3 ways the law makes it easier for people with disabilities to vote

Parking lot sign for accessibility voter parking

Voting is at the heart of our democracy and our American way of life. It gives citizens age 18 and older a real voice in who their elected leaders will be and how our government works, and 2020 will be a big year with many choices. While voting shouldn’t be hard, for people with intellectual or developmental difficulties, there can be barriers that make it more challenging.

State and local governments are tasked with making it easier, thanks to a number of laws on the books, including the Americans with Disabilities Act. Fundamentally, the ADA requires governments to ensure that people with disabilities have a full and equal opportunity to vote. We really encourage you to read about it in detail here at the ADA site, so that you or a loved one understands what rights exist and where to go if you feel rights have been violated. Here are a few key takeaways:


States are required to make sure all aspects of the voter registration process are accessible to people with disabilities, and states can’t disqualify people solely because they may have a disability.

The National Voter Registration Act of 1993 requires that offices providing public assistance or state-funded programs that primarily serve people with disabilities provide registration support through distributing and helping people complete forms, and getting the forms to the right officials. In some cases, this can include assistance within a person’s own home.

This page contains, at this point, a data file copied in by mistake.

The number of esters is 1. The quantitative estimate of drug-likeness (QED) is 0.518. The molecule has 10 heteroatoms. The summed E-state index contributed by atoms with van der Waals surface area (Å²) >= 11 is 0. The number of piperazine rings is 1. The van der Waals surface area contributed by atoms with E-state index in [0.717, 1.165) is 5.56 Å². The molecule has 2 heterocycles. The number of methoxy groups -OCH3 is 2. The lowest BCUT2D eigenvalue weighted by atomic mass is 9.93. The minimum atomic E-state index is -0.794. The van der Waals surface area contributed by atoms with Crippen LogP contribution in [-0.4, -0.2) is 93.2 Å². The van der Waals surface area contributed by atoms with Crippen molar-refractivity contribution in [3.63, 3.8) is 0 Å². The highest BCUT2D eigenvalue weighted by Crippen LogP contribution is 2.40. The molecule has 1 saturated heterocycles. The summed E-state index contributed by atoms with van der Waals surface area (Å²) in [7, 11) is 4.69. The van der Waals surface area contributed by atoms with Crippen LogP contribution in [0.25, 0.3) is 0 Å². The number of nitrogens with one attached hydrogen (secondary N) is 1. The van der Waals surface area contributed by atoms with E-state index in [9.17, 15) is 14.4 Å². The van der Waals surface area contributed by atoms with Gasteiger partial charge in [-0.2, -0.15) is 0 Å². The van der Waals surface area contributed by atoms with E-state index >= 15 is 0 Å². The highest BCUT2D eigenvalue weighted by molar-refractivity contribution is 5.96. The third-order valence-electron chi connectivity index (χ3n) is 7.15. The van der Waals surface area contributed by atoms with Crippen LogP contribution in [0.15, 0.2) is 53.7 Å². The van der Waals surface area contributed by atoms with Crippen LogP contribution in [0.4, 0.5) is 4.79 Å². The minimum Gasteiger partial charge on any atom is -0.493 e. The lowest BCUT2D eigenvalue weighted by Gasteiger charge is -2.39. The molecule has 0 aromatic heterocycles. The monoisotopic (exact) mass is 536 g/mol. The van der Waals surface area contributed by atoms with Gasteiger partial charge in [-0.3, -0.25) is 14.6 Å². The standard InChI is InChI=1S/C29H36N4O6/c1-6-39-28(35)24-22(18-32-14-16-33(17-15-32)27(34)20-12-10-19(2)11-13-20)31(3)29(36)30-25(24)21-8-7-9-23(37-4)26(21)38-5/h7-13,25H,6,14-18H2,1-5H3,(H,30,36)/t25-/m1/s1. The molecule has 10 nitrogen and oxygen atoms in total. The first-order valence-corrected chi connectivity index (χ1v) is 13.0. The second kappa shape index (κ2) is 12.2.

Voting places

ADA requires that people with disabilities can physically access voting sites, whether they be at city hall, a church, a business or anywhere else. There’s a standard checklist that helps election officials understand whether their site fits the bill. (This includes areas outside the building, too, such as parking spaces.) Certainly a person with a disability could choose to have an absentee ballot mailed to them. That’s fine if it’s what they choose to do, but that can’t be the only option available to them. Additionally, poll workers are required to allow service animals to accompany voters.

Casting of ballots

The Help America Vote Act of 2002 states that if a location is conducting a federal election, voting machines need to be accessible to people who are blind or visually impaired. Voters’ privacy and independence must always be maintained. Poll workers must ensure the machines work and that election workers are fully trained on them. Additionally, the ADA requires officials conducting any elections to provide effective communication and auxiliary aids and services at every stage of the process, from registration through casting a ballot.  

Candidates and the issues

The mechanics of voting are important. So is understanding candidates’ stances on a variety of issues, including disability matters. For an interesting perspective on what people with disabilities want from candidates, check out this article from a Forbes contributor who has had lifelong disabilities.